There emerges from the record, therefore, a picture of a crowded art not precisely scientific in its refinement. The testimony of Joseph Jendrisak, inventor of the patent-in-suit, indicates that making a mold to produce the desired style of windshield is in part a matter of trial and error. If a test mold did not produce the windshield, changes in design would be made. The changes would involve such modifications as relocating hinges and pivots or adjusting the weight of the three mold parts.1
At trial, hinges, pivots, mold weights, and points of support were among the bases utilized to distinguish the patent-in-suit from the prior art. Shatterproof sought to prove that the structure of its mold differed significantly from that of other molds. Appellant also sought to show that its mold operated differently to produce a different result from other fixtures. The district court found no patentable distinctions in the structure of Shatterproof's mold and found it obvious from the prior art. Further, the court found that a mold which had been placed in prior public use by an original equipment manufacturer demonstrated the same basic structure found in the patent-in-suit and worked in the same way to produce the same result.
The Jendrisak patent-in-suit was issued on September 10, 1963. The application had been filed on August 6, 1958, as a continuation-in-part of a patent application filed March 1, 1956. The patent relates to a glass bending apparatus consisting of a center section and two symmetrical end sections which are hinged to the ends of the center section. The mold supports a flat glass pane on its marginal edges at six-points in a horizontal plane, two points being at the tip ends of the end sections and four points being at the four corners of the center section.
Patentability depends upon the satisfaction of three express statutory requirements: novelty, utility, and nonobviousness. 35 U.S.C. Secs. 101-103. We are here primarily concerned with the last of these criteria.2 In reviewing the determination of the district court, we are mindful of the teaching of Graham v. John Deere Co., 383 U.S. 1, 17, 86 S. Ct. 684, 694, 15 L.Ed.2d 545 (1966):
While the ultimate question of patent validity is one of law, A. & P. Tea Co. v. Supermarket Equipment Corp., supra, 340 U.S. at 155, 71 S.Ct. at 131, the Sec. 103 condition, which is but one of three conditions, each of which must be satisfied, lends itself to several basic factual inquiries. Under Sec. 103, the scope and content of the prior art are to be determined; differences between the prior art and the claims at issue are to be ascertained; and the level of ordinary skill in the pertinent art resolved. Against this back-ground, the obviousness or nonobviousness of the subject matter is determined.
Thus we first consider the district court's factual findings on the content of the prior art and the improvements on that art contributed by the patent-in-suit. These findings may be disapproved only if clearly erroneous. Rule 52(a), Federal Rules of Civil Procedure; Westwood Chemical, Inc. v. Owens-Corning Fiberglas Corp., 445 F.2d 911 (6th Cir. 1971). Then we consider the correctness of the district court's legal conclusion of obviousness.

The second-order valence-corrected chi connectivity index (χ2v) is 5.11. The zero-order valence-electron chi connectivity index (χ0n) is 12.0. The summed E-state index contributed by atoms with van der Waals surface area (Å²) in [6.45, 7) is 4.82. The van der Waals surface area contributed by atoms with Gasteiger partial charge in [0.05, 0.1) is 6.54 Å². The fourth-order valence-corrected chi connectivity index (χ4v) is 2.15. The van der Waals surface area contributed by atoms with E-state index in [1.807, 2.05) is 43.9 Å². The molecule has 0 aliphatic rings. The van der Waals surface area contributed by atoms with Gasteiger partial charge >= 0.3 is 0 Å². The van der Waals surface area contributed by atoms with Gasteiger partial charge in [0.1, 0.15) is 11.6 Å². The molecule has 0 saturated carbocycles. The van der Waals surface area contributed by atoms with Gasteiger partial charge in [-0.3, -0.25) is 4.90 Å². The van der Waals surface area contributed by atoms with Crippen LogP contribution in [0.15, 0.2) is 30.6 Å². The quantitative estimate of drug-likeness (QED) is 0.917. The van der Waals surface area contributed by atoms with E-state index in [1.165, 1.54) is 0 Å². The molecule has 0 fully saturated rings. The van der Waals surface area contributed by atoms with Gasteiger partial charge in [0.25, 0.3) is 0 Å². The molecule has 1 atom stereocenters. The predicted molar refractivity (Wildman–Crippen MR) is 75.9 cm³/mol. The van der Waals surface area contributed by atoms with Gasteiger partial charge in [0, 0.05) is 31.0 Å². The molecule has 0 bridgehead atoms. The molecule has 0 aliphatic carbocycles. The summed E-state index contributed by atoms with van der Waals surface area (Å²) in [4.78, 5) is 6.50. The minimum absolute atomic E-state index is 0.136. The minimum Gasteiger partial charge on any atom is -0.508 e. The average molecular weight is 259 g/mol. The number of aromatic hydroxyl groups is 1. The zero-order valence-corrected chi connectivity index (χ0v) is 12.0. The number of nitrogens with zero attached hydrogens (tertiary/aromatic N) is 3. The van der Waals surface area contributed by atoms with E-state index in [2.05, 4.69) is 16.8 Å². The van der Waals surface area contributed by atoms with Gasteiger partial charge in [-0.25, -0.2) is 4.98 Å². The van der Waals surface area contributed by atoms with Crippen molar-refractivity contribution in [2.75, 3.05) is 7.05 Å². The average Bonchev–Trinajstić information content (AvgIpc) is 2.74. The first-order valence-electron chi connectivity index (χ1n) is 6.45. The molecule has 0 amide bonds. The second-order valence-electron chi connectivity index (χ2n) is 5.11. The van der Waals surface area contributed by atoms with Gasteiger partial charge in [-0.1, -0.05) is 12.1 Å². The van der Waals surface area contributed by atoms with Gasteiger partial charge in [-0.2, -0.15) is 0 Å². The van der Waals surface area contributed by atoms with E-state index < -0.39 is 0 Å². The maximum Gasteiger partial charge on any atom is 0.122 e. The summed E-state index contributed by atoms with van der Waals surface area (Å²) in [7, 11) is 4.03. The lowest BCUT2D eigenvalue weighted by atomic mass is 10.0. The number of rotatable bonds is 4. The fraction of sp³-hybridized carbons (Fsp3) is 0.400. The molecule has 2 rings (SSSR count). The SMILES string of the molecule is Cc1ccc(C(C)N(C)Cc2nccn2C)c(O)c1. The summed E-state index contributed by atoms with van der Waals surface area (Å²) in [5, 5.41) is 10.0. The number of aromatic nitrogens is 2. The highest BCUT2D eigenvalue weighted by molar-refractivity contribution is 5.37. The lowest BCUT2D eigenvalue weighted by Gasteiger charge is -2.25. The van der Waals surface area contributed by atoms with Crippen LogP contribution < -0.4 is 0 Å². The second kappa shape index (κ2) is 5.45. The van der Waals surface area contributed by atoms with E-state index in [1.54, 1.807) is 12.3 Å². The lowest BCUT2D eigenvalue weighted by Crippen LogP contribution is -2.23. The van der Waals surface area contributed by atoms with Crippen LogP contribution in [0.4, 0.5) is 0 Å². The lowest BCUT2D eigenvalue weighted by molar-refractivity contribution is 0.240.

One of the most important prior art references relied upon by Guardian and the district court was an unpatented mold utilized by Ford Motor Company. Guardian maintained that the mold was a proper prior reference because it had been in public use more than a year prior to the date of the Jendrisak application for patent. 35 U.S.C. Sec. 102(b).3 Shatterproof contends in its brief that "there is no finding that the Ford mold was in public use more than a year before the filing date of the patent-in-suit. . . ." On the contrary, one of three such findings by the district court is that "[i]n the month of July, 1954 (which is about 20 months prior to the filing of the patent-in-suit) the Ford mold was put into commercial operation." 322 F.Supp. 854, 858 (1970). Such a use was public. Electric Storage Battery Co. v. Shimadzu, 307 U.S. 5, 59 S.Ct. 675, 83 L.Ed. 1071 (1939); FMC Corporation v. F. E. Myers & Bro. Co., 384 F.2d 4 (6th Cir. 1967). Ample evidence supports that finding. This objection to the consideration of the Ford mold is without merit.
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In a further attempt to remove the Ford mold from view, Shatterproof stated at oral argument that Guardian did not give the statutorily required notice that the Ford mold was to be used as prior art. 35 U.S.C. Sec. 282.4 But Shatterproof points to no objection in the record to the use of that art; it did not raise the question at the hearing on its motion for a new trial; it did not brief the issue on appeal. The purpose of the Sec. 282 notice is to prevent surprise. The testimony of Jendrisak reveals that over a year prior to trial he was supplied with drawings of the Ford mold, and examined that mold. His attorney was sent photographs. The pre-trial order listed as one issue to be litigated: "[w]hether the bending fixtures of Defendant Guardian Glass Company, Inc. were based upon designs of the Ford Motor Company or upon the design of Plaintiff." The right to this notice may be waived, and Shatterproof's afterthought comes too late. The mere breach of Sec. 282 does not necessarily require reversal. Absent the required notice, the trial court may still allow proof of the prior art where fairness is not sacrificed, and in this regard, "much discretion is committed to the trial judge." Thermo King Corporation v. White's Trucking Service, Inc., 292 F.2d 668, 677 (5th Cir. 1961). The unpatented Ford mold was properly considered as part of the prior art.